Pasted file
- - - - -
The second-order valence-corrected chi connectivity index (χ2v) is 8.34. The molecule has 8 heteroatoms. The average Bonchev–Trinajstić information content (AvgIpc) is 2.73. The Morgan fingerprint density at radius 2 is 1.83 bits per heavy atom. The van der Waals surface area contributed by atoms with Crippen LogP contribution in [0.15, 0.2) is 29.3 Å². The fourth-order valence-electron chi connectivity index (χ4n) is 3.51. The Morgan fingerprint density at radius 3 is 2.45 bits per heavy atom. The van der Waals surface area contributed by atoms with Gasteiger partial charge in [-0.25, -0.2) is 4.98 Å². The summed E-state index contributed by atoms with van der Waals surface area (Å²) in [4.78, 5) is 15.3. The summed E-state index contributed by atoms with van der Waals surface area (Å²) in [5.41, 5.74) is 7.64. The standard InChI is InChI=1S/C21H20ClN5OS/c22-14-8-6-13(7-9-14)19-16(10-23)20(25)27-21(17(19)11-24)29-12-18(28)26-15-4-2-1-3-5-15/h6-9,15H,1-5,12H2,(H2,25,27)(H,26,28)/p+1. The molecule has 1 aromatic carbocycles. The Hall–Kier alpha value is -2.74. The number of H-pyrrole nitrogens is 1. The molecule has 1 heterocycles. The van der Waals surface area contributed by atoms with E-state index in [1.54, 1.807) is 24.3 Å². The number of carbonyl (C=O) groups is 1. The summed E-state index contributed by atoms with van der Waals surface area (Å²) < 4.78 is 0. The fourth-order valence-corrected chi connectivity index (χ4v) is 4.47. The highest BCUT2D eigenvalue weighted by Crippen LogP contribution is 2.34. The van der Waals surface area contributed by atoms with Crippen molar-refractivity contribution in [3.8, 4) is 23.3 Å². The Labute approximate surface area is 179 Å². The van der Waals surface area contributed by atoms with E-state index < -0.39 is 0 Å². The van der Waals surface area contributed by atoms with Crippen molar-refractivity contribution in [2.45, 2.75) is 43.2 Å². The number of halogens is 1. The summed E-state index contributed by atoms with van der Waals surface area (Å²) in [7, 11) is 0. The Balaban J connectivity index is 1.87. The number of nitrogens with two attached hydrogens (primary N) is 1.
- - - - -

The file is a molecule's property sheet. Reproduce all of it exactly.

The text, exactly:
The second-order valence-corrected chi connectivity index (χ2v) is 8.34. The molecule has 8 heteroatoms. The average Bonchev–Trinajstić information content (AvgIpc) is 2.73. The Morgan fingerprint density at radius 2 is 1.83 bits per heavy atom. The van der Waals surface area contributed by atoms with Crippen LogP contribution in [0.15, 0.2) is 29.3 Å². The fourth-order valence-electron chi connectivity index (χ4n) is 3.51. The Morgan fingerprint density at radius 3 is 2.45 bits per heavy atom. The van der Waals surface area contributed by atoms with Gasteiger partial charge in [-0.25, -0.2) is 4.98 Å². The summed E-state index contributed by atoms with van der Waals surface area (Å²) in [4.78, 5) is 15.3. The summed E-state index contributed by atoms with van der Waals surface area (Å²) in [5.41, 5.74) is 7.64. The standard InChI is InChI=1S/C21H20ClN5OS/c22-14-8-6-13(7-9-14)19-16(10-23)20(25)27-21(17(19)11-24)29-12-18(28)26-15-4-2-1-3-5-15/h6-9,15H,1-5,12H2,(H2,25,27)(H,26,28)/p+1. The molecule has 1 aromatic carbocycles. The Hall–Kier alpha value is -2.74. The number of H-pyrrole nitrogens is 1. The molecule has 1 heterocycles. The van der Waals surface area contributed by atoms with E-state index in [1.54, 1.807) is 24.3 Å². The number of carbonyl (C=O) groups is 1. The summed E-state index contributed by atoms with van der Waals surface area (Å²) < 4.78 is 0. The fourth-order valence-corrected chi connectivity index (χ4v) is 4.47. The highest BCUT2D eigenvalue weighted by Crippen LogP contribution is 2.34. The van der Waals surface area contributed by atoms with Crippen molar-refractivity contribution in [3.8, 4) is 23.3 Å². The Labute approximate surface area is 179 Å². The van der Waals surface area contributed by atoms with E-state index < -0.39 is 0 Å². The van der Waals surface area contributed by atoms with Crippen molar-refractivity contribution in [2.45, 2.75) is 43.2 Å². The number of halogens is 1. The summed E-state index contributed by atoms with van der Waals surface area (Å²) in [7, 11) is 0. The Balaban J connectivity index is 1.87. The number of nitrogens with two attached hydrogens (primary N) is 1.